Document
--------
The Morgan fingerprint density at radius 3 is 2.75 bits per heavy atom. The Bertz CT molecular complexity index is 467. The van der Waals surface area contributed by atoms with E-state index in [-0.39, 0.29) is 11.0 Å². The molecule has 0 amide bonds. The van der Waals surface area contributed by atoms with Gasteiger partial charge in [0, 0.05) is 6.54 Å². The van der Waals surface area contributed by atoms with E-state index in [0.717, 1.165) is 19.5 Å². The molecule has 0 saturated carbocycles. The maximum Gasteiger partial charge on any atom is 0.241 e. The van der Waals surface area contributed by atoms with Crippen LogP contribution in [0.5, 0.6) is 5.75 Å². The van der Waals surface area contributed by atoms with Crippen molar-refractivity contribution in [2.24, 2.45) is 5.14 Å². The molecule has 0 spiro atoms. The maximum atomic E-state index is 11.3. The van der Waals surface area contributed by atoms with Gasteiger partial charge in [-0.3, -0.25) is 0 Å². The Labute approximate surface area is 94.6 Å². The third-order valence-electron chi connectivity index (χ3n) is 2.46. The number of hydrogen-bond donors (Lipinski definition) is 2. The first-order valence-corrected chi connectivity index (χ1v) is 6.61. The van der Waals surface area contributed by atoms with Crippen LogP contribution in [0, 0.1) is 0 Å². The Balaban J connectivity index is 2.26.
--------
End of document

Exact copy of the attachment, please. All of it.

The Morgan fingerprint density at radius 3 is 2.75 bits per heavy atom. The Bertz CT molecular complexity index is 467. The van der Waals surface area contributed by atoms with E-state index in [-0.39, 0.29) is 11.0 Å². The molecule has 0 amide bonds. The van der Waals surface area contributed by atoms with Gasteiger partial charge in [0, 0.05) is 6.54 Å². The van der Waals surface area contributed by atoms with E-state index in [0.717, 1.165) is 19.5 Å². The molecule has 0 saturated carbocycles. The maximum Gasteiger partial charge on any atom is 0.241 e. The van der Waals surface area contributed by atoms with Crippen LogP contribution in [0.5, 0.6) is 5.75 Å². The van der Waals surface area contributed by atoms with Crippen molar-refractivity contribution in [2.24, 2.45) is 5.14 Å². The molecule has 0 spiro atoms. The maximum atomic E-state index is 11.3. The van der Waals surface area contributed by atoms with Gasteiger partial charge in [-0.3, -0.25) is 0 Å². The Labute approximate surface area is 94.6 Å². The third-order valence-electron chi connectivity index (χ3n) is 2.46. The number of hydrogen-bond donors (Lipinski definition) is 2. The first-order valence-corrected chi connectivity index (χ1v) is 6.61. The van der Waals surface area contributed by atoms with Crippen LogP contribution in [0, 0.1) is 0 Å². The Balaban J connectivity index is 2.26.